Federal agencies Hours of service Trucking Transportation

FMCSA clarifies hours-of-service rules on agricultural commodities, personal conveyance

livestock transportation

Photo: Casarsa/iStockphoto

Washington — The Federal Motor Carrier Safety Administration has issued guidance intended to clarify the agricultural commodities exemption and the “personal conveyance” provision in driver hours-of-service regulations, according to separate notices published in the June 7 Federal Register.

After gathering feedback from the public and stakeholders in the commercial motor vehicle industry, FMCSA published question-and-answer guidance on the HOS exemption for drivers who transport livestock and other agricultural commodities within a radius of 150 air miles.

FMCSA notes that the exception “should apply to all portions of a round trip” that occur within the 150-mile radius. For trips exceeding 150 air miles, drivers are subject to HOS rules upon exiting the radius, and are exempt again only upon returning within the original radius. “The agency disagrees that it would be impossible to determine HOS compliance outside the 150 air-mile radius,” according to one of the Federal Register notices.

FMCSA also clarifies that although each trip can have only one source, many trips include multiple loading points. In these instances, the radius “continues to be measured from the first pick-up point regardless of the number of times commodities are loaded or offloaded,” the notice states.

Further, the notice states: “A trip terminates when all of the commodity has been offloaded or non-exempt freight or products are added to the load. Thereafter, a new trip under the agricultural exemption could be started the same day by loading a shipment of agricultural commodities at a different source. The 150 air-mile radius would then be measured from this new trip initiation point.”

In another notice, FMCSA states that personal conveyance – a driver’s movement of the CMV for personal use – is considered off-duty status and therefore does not affect HOS limitations.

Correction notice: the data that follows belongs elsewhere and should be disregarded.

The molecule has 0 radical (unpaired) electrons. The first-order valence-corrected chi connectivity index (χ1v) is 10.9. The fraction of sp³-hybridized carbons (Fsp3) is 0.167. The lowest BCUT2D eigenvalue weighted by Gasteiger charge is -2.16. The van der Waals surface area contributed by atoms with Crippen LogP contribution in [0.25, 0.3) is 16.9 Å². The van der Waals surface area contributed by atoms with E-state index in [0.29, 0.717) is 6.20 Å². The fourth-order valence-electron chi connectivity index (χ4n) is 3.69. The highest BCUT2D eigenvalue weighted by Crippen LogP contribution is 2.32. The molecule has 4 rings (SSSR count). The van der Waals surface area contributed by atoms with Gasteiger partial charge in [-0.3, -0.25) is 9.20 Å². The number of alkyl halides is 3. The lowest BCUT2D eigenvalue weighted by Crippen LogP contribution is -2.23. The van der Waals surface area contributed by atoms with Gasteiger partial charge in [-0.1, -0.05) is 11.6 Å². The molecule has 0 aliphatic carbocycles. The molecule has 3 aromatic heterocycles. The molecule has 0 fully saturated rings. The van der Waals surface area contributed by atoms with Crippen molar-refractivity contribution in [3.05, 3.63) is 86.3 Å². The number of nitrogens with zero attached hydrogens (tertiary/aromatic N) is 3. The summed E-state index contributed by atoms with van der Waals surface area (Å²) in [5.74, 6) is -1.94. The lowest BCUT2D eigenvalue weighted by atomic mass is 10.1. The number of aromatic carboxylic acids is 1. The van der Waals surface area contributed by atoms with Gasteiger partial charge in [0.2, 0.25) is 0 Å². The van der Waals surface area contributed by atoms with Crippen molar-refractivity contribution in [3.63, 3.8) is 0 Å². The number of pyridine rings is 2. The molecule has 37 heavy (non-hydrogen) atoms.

FMCSA further clarifies that moving from a shipper or receiver to the nearest safe resting area may qualify as personal conveyance “regardless of whether the driver exhausted his or her HOS, as long as the CMV is being moved solely to enable the driver to obtain the required rest at a safe location.” Should a law enforcement official request a driver to relocate a CMV within the 10-hour break period, personal conveyance may be used and the rest period need not be restarted. The CMV, however, must not be transported beyond the nearest reasonable and safe area to fulfill the rest period.

According to the notice, other examples of personal conveyance include, but are not limited to:

  • Time spent traveling from en route lodging, such as a motel or truck stop, to restaurants and entertainment facilities.
  • Commuting between the driver’s terminal and his or her residence, between trailer-drop lots and the driver’s residence, and between worksites and the driver’s residence.
  • Time spent traveling in a motorcoach without passengers to en route lodging, or to restaurants or entertainment facilities and back to the lodging.
  • Time spent transporting personal property while off duty.
  • Authorized CMV use to travel home after working at an offsite location.

“We are dedicated to finding effective solutions to challenges, exploring new opportunities for innovation and constantly seeking ways to improve,” FMCSA Administrator Raymond Martinez said in a May 31 press release.

Speaking at an April 12 appropriations hearing, Secretary of Transportation Elaine Chao said she has “encouraged legislation” to clarify HOS requirements.

Post a comment to this article

Safety+Health welcomes comments that promote respectful dialogue. Please stay on topic. Comments that contain personal attacks, profanity or abusive language – or those aggressively promoting products or services – will be removed. We reserve the right to determine which comments violate our comment policy. (Anonymous comments are welcome; merely skip the “name” field in the comment box. An email address is required but will not be included with your comment.)